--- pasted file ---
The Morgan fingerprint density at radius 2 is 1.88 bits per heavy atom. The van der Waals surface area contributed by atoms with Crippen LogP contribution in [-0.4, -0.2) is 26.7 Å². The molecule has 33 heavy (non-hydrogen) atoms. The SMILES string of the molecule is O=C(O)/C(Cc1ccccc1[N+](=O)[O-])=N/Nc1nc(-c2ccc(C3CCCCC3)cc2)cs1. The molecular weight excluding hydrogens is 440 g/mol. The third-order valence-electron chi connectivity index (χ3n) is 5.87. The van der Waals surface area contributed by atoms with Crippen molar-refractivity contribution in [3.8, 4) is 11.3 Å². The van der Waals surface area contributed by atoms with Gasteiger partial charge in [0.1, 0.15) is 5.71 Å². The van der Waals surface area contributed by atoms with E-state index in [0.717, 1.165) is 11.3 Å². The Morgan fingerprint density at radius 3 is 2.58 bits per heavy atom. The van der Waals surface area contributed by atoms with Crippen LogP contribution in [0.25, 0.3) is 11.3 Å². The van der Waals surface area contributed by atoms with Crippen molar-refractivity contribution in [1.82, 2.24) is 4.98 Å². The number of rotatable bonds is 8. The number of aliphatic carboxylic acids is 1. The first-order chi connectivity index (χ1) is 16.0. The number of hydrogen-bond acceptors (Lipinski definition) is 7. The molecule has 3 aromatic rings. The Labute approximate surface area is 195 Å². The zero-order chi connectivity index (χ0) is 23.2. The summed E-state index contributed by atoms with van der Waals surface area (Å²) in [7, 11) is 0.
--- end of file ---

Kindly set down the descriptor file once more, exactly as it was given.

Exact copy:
The Morgan fingerprint density at radius 2 is 1.88 bits per heavy atom. The van der Waals surface area contributed by atoms with Crippen LogP contribution in [-0.4, -0.2) is 26.7 Å². The molecule has 33 heavy (non-hydrogen) atoms. The SMILES string of the molecule is O=C(O)/C(Cc1ccccc1[N+](=O)[O-])=N/Nc1nc(-c2ccc(C3CCCCC3)cc2)cs1. The molecular weight excluding hydrogens is 440 g/mol. The third-order valence-electron chi connectivity index (χ3n) is 5.87. The van der Waals surface area contributed by atoms with Crippen molar-refractivity contribution in [3.8, 4) is 11.3 Å². The van der Waals surface area contributed by atoms with Gasteiger partial charge in [0.1, 0.15) is 5.71 Å². The van der Waals surface area contributed by atoms with E-state index in [0.717, 1.165) is 11.3 Å². The Morgan fingerprint density at radius 3 is 2.58 bits per heavy atom. The van der Waals surface area contributed by atoms with Crippen LogP contribution in [0.25, 0.3) is 11.3 Å². The van der Waals surface area contributed by atoms with Crippen molar-refractivity contribution in [1.82, 2.24) is 4.98 Å². The number of rotatable bonds is 8. The number of aliphatic carboxylic acids is 1. The first-order chi connectivity index (χ1) is 16.0. The number of hydrogen-bond acceptors (Lipinski definition) is 7. The molecule has 3 aromatic rings. The Labute approximate surface area is 195 Å². The zero-order chi connectivity index (χ0) is 23.2. The summed E-state index contributed by atoms with van der Waals surface area (Å²) in [7, 11) is 0.